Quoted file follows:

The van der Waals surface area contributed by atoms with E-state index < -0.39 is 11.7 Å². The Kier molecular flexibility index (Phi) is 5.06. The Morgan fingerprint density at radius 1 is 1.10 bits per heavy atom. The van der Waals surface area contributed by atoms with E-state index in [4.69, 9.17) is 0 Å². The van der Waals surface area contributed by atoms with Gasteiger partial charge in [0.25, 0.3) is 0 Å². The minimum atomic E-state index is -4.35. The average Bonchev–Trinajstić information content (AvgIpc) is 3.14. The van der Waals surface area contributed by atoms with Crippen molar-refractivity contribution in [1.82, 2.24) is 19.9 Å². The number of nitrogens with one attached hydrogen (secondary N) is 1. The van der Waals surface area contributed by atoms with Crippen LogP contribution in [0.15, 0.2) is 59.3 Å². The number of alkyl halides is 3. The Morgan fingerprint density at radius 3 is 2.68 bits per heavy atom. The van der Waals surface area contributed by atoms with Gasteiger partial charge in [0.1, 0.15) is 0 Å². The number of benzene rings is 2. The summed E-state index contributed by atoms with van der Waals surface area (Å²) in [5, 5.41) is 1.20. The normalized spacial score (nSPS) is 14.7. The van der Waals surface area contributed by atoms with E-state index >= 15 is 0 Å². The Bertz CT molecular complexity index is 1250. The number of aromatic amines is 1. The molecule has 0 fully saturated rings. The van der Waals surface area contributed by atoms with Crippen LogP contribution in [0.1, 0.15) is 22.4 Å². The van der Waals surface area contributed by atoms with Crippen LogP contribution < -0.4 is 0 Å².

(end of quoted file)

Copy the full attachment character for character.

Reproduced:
The van der Waals surface area contributed by atoms with E-state index < -0.39 is 11.7 Å². The Kier molecular flexibility index (Phi) is 5.06. The Morgan fingerprint density at radius 1 is 1.10 bits per heavy atom. The van der Waals surface area contributed by atoms with E-state index in [4.69, 9.17) is 0 Å². The van der Waals surface area contributed by atoms with Gasteiger partial charge in [0.25, 0.3) is 0 Å². The minimum atomic E-state index is -4.35. The average Bonchev–Trinajstić information content (AvgIpc) is 3.14. The van der Waals surface area contributed by atoms with Crippen molar-refractivity contribution in [1.82, 2.24) is 19.9 Å². The number of nitrogens with one attached hydrogen (secondary N) is 1. The van der Waals surface area contributed by atoms with Crippen LogP contribution in [0.15, 0.2) is 59.3 Å². The number of alkyl halides is 3. The Morgan fingerprint density at radius 3 is 2.68 bits per heavy atom. The van der Waals surface area contributed by atoms with Gasteiger partial charge in [0.1, 0.15) is 0 Å². The number of benzene rings is 2. The summed E-state index contributed by atoms with van der Waals surface area (Å²) in [5, 5.41) is 1.20. The normalized spacial score (nSPS) is 14.7. The van der Waals surface area contributed by atoms with E-state index >= 15 is 0 Å². The Bertz CT molecular complexity index is 1250. The number of aromatic amines is 1. The molecule has 0 fully saturated rings. The van der Waals surface area contributed by atoms with Crippen LogP contribution in [0.1, 0.15) is 22.4 Å². The van der Waals surface area contributed by atoms with Crippen LogP contribution < -0.4 is 0 Å².